I interviewed Maria Koshechkina who discussed Negotiations and the Multi-Cultural Environment.
Brief background of myself
My name is Maria. I am procurement and project management professional with more than 10 years’ experience managing international suppliers and staff, providing successful negotiations in multicultural environment, project management, auditing, designing procurement regulations and delivering tangible operational efficiencies in cross-functional and multinational matrix corporate and non-profit roles.
Introduction to the topic
When negotiating in a multicultural environment, you should be aware of the impact of verbal and nonverbal communications. For instance, simple hand gestures or expressions have various meanings around the world. Unless you are aware of these meanings, you may find yourself in an embarrassing position, which might put you at a disadvantage.
Additionally, it is important to understand the different negotiation styles that exist in contrasting cultures. Generally speaking, the way North Americans or Western Europeans negotiate is different from the way Africans or Asians negotiate. To be successful, you should recognize the cultural style of negotiation you will encounter and modify your approach accordingly.
What is the impact of verbal and nonverbal communications on multicultural negotiations
Nonverbal communication differs significantly among cultures. Therefore, if you are involved in multicultural negotiations, you should never use gestures like hand signals. For instance, one acceptable hand signal in Italy is a terrible insult in China, and a common hand signal in the United States is perceived as an insult in South American countries.
Exhibiting body language that is appropriate in Western Europe is not necessarily appropriate while interacting with a team in the Middle East. For example, while negotiating in the Middle East, it is common to be very physically close to negotiating partners. In such a case, physical distance might be interpreted as unwillingness to negotiate on a personal basis. In contrast, if you are negotiating in Germany and you violate the personal space of a negotiating partner, it could offend the individual and make the situation uncomfortable.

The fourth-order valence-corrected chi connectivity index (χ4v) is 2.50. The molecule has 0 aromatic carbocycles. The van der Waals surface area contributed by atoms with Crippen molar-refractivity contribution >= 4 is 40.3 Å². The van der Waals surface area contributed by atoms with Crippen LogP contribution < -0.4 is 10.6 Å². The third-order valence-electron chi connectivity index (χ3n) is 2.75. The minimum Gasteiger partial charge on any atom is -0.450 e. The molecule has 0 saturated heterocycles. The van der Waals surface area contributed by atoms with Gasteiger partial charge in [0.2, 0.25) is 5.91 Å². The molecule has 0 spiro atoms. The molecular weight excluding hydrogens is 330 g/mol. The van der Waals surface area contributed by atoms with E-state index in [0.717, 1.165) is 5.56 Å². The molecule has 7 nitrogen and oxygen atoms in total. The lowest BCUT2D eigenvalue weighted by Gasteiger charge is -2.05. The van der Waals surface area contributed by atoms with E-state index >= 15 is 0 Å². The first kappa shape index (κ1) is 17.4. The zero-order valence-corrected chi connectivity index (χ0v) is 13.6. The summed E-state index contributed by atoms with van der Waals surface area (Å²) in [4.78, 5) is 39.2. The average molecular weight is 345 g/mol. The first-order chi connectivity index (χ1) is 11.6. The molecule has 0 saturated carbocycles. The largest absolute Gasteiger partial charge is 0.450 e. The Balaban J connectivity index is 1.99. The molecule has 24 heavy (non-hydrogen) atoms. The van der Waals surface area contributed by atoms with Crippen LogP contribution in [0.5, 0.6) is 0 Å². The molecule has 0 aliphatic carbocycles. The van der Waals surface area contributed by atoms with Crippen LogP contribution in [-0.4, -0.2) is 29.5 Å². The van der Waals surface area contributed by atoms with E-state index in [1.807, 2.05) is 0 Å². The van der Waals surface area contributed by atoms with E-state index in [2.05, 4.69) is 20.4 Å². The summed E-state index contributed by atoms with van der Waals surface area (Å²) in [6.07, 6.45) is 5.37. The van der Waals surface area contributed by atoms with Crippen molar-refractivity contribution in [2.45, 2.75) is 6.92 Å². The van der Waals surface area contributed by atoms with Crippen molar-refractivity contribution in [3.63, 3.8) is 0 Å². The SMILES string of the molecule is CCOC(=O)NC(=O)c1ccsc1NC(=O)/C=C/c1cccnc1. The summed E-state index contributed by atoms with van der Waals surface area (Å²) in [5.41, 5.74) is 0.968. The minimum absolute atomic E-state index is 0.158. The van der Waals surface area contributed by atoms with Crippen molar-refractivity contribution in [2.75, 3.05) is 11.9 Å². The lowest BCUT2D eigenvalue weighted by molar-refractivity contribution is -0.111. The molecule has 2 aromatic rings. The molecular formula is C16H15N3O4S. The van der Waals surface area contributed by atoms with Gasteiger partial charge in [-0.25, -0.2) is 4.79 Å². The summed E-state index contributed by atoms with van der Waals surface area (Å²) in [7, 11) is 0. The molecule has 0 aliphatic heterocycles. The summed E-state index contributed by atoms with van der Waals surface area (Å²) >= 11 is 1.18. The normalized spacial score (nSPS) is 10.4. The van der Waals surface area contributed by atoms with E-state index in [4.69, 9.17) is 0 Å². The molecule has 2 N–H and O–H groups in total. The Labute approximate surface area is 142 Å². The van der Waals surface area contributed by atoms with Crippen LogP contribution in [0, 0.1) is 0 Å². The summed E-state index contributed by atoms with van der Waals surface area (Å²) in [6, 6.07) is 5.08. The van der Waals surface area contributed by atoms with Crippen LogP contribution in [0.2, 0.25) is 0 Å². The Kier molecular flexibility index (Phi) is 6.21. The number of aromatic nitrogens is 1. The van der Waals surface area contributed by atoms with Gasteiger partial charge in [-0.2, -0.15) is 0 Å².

Effective negotiation requires a broad understanding of different styles of communication; this is so you can modify your negotiating style accordingly. North America or Western Europe may be classified as verbal cultures. In cultures such as these, words have a significant meaning, there is a time sensitivity to engage in a discussion and reach compelling points, the logic is linear, there is clarity in the communications, and information is used to stress a point or reach a conclusion.
Asia and Africa, though, may be broadly classified as visual cultures. In these cultures, nonverbal communications are more important than verbal communications, logic is not linear but lateral, and discussions often cover various points before arriving at a conclusion. Emotion and intuition play an important role in negotiations. There may initially be a lack of clarity in communications until a conclusion is reached. These cultures use information not only to exchange facts but to establish association.
What are the major cultural differences in styles of negotiations?
When involved in a multicultural negotiation, you should be aware that different cultures perceive time differently. Time is not an absolute; rather, it’s relative. For example, if you are in Germany and have scheduled a negotiation to start at 10:00 a.m., then you can reasonably expect everyone to be there on time. However, participants will likely not be as punctual in Venezuela or Brazil, for example.